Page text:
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Patience, persistence and a first turkey: Tom Shank's Woods & Waters column

Posted 5/31/17

Two of the most important virtues of successful turkey hunting is patience and being persistent.

The 2017 Spring Gobbler Season for my cousin Donald Manning of Carlisle and his hunting buddy …

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Patience, persistence and a first turkey: Tom Shank's Woods & Waters column

Frank Artnak and Don Manning show off a turkey weighing 18 pounds with a 9-inch beard and 7/8 in spurs.
Frank Artnak and Don Manning show off a turkey weighing 18 pounds with a 9-inch beard and 7/8 in spurs.
contributed photo
Posted

Two of the most important virtues of successful turkey hunting is patience and being persistent.

The 2017 Spring Gobbler Season for my cousin Donald Manning of Carlisle and his hunting buddy Frank Artnak of Camp Hill is proof of that.

Don is a rather successful hunter when it comes to turkeys. He has brought into his sights, and to others, several mature gobblers.

His preferred method of calling is a slate pot call. However, he will change things up to a mouth or box call if nothing is responding.

In the spring, Don harvested his turkey off South Mountain in Cumberland County. As many hunters do after putting a tag on his own, they take the challenge of guiding family and friends. The biggest challenge Don faced for the last four years was to help his good friend Frank take his first Pennsylvania longbeard during the spring season.

Whatever could go wrong when the pair went out, did. Turkeys would be called into shotgun range and for reasons unexplainable, Frank couldn’t see them or may have moved at a time to spook an incoming gobbler.

Maybe Frank hadn’t killed a turkey, but it sure wasn’t for lack of trying. Don never gave up, nor did Frank.

The alarm clock would go off at 3:30 a.m., and out the cabin door the two would venture. Hunt they did from the beginning of light in the morning, to the quitting time at noon. Day in and day out, they did this routine without a break.

Cold temperatures were met with rainy, damp days and the complete opposite of subtropical temperatures in the high 80s. Talk about temperature variances. Days were long and at times boring, but the two continued to hunt.

Some days gobbling was heard in a distant. Young immature jakes were seen, as well as some hens, but no good opportunities presented themselves. Well, that all ended during the third week of the season in upper Clinton County on a high mountain plateau.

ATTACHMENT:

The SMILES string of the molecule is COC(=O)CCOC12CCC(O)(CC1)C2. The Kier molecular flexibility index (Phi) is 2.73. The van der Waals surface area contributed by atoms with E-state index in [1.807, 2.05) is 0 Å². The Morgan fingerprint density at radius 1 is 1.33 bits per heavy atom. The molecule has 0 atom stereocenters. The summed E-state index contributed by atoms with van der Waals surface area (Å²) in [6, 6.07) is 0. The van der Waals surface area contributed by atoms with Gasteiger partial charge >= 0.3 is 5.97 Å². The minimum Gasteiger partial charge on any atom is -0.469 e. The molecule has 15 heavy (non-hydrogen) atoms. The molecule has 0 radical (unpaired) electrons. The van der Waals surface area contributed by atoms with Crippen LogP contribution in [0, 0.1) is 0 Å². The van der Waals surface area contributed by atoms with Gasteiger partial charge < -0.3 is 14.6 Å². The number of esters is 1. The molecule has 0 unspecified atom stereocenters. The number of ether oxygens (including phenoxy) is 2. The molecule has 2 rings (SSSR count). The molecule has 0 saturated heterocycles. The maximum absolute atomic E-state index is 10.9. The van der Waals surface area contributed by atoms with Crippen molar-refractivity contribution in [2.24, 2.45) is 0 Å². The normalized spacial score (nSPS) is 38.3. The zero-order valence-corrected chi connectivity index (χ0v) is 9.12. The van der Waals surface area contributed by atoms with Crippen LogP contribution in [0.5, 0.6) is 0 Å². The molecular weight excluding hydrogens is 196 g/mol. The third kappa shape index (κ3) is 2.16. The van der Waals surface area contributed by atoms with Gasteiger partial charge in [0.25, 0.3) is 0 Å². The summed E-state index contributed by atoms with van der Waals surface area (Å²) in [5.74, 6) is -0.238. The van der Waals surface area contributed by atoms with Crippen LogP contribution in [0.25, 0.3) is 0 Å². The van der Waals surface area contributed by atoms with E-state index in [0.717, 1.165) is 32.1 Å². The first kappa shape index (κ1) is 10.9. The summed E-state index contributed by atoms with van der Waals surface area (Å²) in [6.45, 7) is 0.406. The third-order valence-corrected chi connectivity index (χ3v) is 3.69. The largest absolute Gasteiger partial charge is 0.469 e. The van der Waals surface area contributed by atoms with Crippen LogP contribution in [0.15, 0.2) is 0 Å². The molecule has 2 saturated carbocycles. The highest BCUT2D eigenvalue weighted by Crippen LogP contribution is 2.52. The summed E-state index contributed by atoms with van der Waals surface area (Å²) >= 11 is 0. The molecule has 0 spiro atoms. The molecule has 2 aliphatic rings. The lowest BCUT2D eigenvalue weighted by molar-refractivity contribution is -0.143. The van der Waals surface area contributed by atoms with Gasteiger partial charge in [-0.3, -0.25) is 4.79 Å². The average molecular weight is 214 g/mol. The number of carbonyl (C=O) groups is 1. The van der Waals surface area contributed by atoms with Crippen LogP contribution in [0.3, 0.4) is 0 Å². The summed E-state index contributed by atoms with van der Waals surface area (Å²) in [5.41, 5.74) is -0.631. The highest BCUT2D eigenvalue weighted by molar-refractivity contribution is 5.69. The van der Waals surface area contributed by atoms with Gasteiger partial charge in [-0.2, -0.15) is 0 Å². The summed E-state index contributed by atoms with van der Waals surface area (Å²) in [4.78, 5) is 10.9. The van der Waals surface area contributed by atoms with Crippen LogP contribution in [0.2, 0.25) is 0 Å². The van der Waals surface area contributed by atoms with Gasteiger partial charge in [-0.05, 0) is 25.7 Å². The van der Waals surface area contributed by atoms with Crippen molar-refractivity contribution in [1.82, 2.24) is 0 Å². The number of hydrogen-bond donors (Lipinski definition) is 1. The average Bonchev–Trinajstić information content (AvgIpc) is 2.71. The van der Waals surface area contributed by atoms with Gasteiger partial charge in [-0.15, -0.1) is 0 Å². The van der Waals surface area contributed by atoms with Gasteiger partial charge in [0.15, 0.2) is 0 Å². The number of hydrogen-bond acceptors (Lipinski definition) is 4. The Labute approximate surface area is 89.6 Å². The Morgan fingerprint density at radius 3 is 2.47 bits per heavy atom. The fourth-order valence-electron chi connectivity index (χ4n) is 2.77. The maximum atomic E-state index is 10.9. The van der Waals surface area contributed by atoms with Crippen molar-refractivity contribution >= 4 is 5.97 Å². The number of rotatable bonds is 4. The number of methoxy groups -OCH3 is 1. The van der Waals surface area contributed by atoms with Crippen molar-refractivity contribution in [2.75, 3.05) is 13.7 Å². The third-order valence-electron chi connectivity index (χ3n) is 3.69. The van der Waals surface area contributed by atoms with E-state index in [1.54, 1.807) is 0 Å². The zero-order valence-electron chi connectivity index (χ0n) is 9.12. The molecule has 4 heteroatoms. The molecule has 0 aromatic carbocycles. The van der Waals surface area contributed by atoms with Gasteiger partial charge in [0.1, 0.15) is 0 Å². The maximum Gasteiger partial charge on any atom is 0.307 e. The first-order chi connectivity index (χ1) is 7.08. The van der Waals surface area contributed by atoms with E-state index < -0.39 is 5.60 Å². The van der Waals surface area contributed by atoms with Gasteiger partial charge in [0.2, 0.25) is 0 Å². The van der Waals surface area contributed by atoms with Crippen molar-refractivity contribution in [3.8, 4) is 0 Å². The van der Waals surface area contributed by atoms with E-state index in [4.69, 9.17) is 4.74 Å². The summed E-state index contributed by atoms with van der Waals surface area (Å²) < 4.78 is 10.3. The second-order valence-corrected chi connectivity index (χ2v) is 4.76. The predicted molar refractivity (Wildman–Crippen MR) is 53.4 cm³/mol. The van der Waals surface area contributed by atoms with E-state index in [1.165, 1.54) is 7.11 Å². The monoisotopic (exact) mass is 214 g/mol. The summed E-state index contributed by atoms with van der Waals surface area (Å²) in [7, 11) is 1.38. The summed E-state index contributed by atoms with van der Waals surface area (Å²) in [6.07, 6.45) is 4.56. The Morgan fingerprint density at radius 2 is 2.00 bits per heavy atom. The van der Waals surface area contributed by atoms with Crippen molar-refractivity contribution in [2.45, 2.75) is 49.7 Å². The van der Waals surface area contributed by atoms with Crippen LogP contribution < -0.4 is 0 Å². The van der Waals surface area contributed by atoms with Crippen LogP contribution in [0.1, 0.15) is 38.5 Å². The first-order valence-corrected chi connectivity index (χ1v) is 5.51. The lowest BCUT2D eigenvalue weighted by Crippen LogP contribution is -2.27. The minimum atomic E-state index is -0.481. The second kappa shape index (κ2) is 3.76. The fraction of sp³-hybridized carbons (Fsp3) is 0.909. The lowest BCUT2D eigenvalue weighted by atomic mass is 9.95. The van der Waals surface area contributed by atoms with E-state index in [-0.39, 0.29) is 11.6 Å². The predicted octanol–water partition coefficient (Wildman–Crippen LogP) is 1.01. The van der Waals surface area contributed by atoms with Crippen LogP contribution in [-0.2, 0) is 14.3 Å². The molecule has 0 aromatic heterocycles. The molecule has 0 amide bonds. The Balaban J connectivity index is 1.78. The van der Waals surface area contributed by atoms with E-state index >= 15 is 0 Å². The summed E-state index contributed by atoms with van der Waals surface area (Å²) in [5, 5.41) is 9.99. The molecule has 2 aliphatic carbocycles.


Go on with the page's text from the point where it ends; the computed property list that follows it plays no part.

They previously had hunted this area. Not every day, but it was always in the back of Don’s mind. Gobblers had been seen in the past, and the sign of scratching in the leaves and tracks in the mud proved that turkeys were there.

On this morning they got to a spot to listen for any early morning gobbling. Right off a faint gobble was heard. They both looked at each other, trying to substantiate the direction of the gobble.

It was time to move and set up as best they could. Frank was the hunter, Don the caller. It was the typical tag-team approach.

Don positioned the hen decoy out in front of him and took a stationary calling position far behind Frank and the decoy. Frank got situated about 30 yards from the decoy. The time was 6 a.m.

Don began a series of yelps and got a response. This turkey was a challenge because it seemed to have gobbled only once, to the submissive hen yelps. It would later gobble 25 or more times. It sounded closer and closer as Frank waited.

It was a waiting game. Silence became the norm. Not a gobble. You could hear a pin drop. Did the bird decide not to come in like all the times before? Did Frank move and the bird spooked? Was it going to be another fruitless morning? Close, but the deal not closed?

Suddenly, the quietness of the mountain air echoed as a shotgun blast from Frank was taken. Don was so excited to at least hear a shot. Unfortunately, his view of the “turkey show” was obstructed. Don hurried over to Frank, to see him standing looking toward a flapping black mass of colors. Frank got his first gobbler!

Frank was so excited and told the story over and over again. Don did his magic on the call, and Frank watched as the gobbler came out of some thick underbrush only to erupt in a full strut and tail fan. This is the sight that all turkey hunters live for and dream about.

The gobbler focused on the hen and allowed Frank to get a perfect sight alignment. The distance was about 35 yards and the turkey looked huge to Frank. His red, white and blue head with coal black feathers was a beautiful sight. No more waiting his opportunity was now and Frank took it.

Frank’s 2017 spring gobbler is a true testament of never giving up and being persistent through the years of unsuccessful attempts. Lastly, it pays to have a good friend who sacrifices his own hunting to help others score on their very first spring gobbler.

As Don said to me, “Frank’s turkey is as good as it gets. I wouldn’t change a thing.”

Tom Shank has been writing Woods and Waters for the Press & Journal for nine years. His expertise has been gained through 50 years plus hunting, fishing, trapping and exploring the full gamut of nature. The Susquehanna River and his cabin in Lycoming County are his true loves. Woods and Waters is his playground in life, and to write about it for the Press & Journal is a dream come true.